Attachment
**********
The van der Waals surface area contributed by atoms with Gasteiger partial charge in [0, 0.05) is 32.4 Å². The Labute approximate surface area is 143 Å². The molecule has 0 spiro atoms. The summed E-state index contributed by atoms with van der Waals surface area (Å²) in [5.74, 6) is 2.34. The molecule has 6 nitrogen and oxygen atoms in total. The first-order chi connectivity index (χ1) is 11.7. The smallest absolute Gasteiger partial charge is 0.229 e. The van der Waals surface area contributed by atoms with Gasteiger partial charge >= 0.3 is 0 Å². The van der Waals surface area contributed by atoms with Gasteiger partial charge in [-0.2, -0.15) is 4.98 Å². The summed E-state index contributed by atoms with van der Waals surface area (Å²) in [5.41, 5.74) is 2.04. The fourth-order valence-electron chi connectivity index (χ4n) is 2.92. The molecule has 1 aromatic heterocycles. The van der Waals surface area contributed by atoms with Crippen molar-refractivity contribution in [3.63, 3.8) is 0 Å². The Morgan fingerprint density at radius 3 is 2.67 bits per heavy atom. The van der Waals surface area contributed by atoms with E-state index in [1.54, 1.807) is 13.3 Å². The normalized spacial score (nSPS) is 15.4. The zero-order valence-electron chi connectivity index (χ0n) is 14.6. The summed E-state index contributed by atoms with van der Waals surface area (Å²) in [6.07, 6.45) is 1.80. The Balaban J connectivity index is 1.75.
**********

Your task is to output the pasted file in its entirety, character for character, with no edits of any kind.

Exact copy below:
The van der Waals surface area contributed by atoms with Gasteiger partial charge in [0, 0.05) is 32.4 Å². The Labute approximate surface area is 143 Å². The molecule has 0 spiro atoms. The summed E-state index contributed by atoms with van der Waals surface area (Å²) in [5.74, 6) is 2.34. The molecule has 6 nitrogen and oxygen atoms in total. The first-order chi connectivity index (χ1) is 11.7. The smallest absolute Gasteiger partial charge is 0.229 e. The van der Waals surface area contributed by atoms with Gasteiger partial charge >= 0.3 is 0 Å². The van der Waals surface area contributed by atoms with Gasteiger partial charge in [-0.2, -0.15) is 4.98 Å². The summed E-state index contributed by atoms with van der Waals surface area (Å²) in [5.41, 5.74) is 2.04. The fourth-order valence-electron chi connectivity index (χ4n) is 2.92. The molecule has 1 aromatic heterocycles. The van der Waals surface area contributed by atoms with Crippen molar-refractivity contribution in [3.63, 3.8) is 0 Å². The Morgan fingerprint density at radius 3 is 2.67 bits per heavy atom. The van der Waals surface area contributed by atoms with E-state index in [1.54, 1.807) is 13.3 Å². The normalized spacial score (nSPS) is 15.4. The zero-order valence-electron chi connectivity index (χ0n) is 14.6. The summed E-state index contributed by atoms with van der Waals surface area (Å²) in [6.07, 6.45) is 1.80. The Balaban J connectivity index is 1.75.